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Lord Monkswell: My Lords, I do not want to go into the argument about the Government's aspiration to reintroduce secondary-modern education in every town and city in the United Kingdom. It seems to me from the Statement that that is the Government's aspiration. Perhaps I may touch on something the Statement says rather more specifically which gives me cause for concern because of relatively recent experience in the city of Manchester. As I heard it, the Statement suggested that all grant-maintained schools could select up to 50 per cent. of their intake.

One of the things most of us experienced at school was an esprit de corps, a feeling that our school was different from other schools. That brought us together. Our experience in Manchester as a result of a reorganisation which was interfered with by the then Secretary of State for Education, who later became Lord Joseph, resulted in three schools being singled out to stay as they were and not be part of the rest of the reorganisation that we were undertaking. One of those schools was a boys' school which was singled out by the Secretary of State for Education as a school of proven worth. It had been a grammar school and had become a comprehensive school.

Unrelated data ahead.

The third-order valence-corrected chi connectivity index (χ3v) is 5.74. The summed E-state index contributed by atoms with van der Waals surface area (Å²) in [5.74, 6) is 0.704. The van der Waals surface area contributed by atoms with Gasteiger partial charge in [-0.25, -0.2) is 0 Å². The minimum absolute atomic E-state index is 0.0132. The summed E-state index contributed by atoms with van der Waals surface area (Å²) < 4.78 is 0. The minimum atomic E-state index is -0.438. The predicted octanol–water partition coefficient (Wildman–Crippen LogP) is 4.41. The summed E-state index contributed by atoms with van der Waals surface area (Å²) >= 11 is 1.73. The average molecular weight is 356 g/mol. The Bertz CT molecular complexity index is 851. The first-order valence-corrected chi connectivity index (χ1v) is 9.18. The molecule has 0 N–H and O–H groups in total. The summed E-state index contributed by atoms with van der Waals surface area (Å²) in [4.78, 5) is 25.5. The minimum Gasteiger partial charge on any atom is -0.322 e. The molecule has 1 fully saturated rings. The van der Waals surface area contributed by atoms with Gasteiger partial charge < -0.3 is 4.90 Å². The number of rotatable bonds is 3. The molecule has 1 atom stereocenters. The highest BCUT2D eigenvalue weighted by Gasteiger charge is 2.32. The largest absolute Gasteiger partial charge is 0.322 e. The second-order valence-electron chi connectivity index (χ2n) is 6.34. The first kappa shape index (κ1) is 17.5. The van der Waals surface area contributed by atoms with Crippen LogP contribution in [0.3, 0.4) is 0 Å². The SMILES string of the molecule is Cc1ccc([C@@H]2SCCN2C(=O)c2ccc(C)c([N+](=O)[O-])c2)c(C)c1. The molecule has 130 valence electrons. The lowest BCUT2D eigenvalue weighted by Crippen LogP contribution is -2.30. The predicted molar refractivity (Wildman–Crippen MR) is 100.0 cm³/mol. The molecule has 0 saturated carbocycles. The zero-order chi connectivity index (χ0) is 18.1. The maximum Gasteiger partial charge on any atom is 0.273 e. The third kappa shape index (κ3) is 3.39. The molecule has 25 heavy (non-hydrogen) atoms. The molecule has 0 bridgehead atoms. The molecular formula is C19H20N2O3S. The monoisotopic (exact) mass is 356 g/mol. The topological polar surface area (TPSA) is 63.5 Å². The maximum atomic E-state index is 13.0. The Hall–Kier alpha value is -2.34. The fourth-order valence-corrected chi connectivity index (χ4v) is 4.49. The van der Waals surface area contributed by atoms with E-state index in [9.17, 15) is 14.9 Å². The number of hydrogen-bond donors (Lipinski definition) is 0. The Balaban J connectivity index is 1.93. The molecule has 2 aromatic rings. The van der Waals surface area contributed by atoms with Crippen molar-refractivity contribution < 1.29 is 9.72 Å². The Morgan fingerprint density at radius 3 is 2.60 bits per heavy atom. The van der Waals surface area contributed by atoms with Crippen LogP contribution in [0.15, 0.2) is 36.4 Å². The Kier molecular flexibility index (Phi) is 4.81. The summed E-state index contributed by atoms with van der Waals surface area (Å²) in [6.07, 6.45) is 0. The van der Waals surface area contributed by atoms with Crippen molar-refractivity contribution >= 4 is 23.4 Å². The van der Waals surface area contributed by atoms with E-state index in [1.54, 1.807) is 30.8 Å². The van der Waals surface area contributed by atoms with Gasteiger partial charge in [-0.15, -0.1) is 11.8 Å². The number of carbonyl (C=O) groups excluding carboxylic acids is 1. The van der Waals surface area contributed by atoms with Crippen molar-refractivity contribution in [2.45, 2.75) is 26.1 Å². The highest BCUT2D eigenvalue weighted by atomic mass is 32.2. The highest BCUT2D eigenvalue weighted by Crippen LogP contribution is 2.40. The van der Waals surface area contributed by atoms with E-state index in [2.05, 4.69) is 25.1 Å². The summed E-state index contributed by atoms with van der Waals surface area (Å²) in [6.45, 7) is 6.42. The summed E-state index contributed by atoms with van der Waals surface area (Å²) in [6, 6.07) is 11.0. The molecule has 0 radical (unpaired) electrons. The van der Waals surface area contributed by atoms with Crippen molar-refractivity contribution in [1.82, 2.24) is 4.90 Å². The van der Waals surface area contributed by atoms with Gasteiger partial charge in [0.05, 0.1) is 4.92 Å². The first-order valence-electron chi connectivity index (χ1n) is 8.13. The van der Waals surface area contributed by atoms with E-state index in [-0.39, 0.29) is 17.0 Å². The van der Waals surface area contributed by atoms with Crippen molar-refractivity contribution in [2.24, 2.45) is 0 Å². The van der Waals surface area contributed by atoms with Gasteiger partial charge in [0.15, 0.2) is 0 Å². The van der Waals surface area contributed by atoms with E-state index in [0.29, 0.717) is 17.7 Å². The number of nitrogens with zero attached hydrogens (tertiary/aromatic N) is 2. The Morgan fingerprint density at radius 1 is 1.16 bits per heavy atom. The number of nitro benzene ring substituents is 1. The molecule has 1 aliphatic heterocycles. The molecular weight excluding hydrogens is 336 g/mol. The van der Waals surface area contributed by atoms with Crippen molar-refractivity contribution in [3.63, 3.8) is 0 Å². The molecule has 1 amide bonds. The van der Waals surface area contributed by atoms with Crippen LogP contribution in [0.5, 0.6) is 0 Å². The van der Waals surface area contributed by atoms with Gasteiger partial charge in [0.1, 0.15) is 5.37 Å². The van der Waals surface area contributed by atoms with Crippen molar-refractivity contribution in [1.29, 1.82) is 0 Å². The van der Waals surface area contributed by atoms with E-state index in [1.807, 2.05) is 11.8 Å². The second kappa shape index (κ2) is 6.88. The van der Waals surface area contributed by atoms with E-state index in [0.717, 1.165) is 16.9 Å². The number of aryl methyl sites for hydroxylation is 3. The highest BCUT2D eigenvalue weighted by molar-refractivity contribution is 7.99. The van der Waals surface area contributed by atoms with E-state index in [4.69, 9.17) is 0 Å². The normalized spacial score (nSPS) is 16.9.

In the immediate following years the intake of the school assumed two distinct profiles. One was from parents who aspired to an academic education for their sons who came from all over the city. The other was for a local school serving the local community. So within that school there were two separate and distinct communities of scholars. It is very sad to relate that that splitting of the school into two distinct communities within the one school resulted in conflict. It actually resulted in the death of a pupil who was knifed by another pupil.

That is a kind of experience that is relatively recent. It should be within the ken of this Government to gain some clue as to what might happen if they pursue this path of effectively allowing grant-maintained schools to have two separate communities within them. I ask the Government to think again on this particular element as it will be so divisive within the schools themselves.

Lord Henley: My Lords, I am certainly not going to follow the noble Lord in attributing the tragic death of a pupil at a school to the policies of Her Majesty's Government or to some such other cause. That would be over-simplistic and it is not the way to look at things.

The noble Lord is right to say that we put forward as one of our proposals the fact that grant-maintained schools have a policy for the selection of up to 50 per cent. of their pupils without coming to the Secretary of State. As it is, at the moment there are a number of grant-maintained schools which are selective and as the noble Lord, Lord Morris of Castle Morris, reminded the House somewhat gleefully, there are not very many. But there are some and the provision can be made by going to the Secretary of State.

All we are saying is that obviously that can be done in the future. If the schools desire to make statutory proposals of that sort they can be made to the Secretary of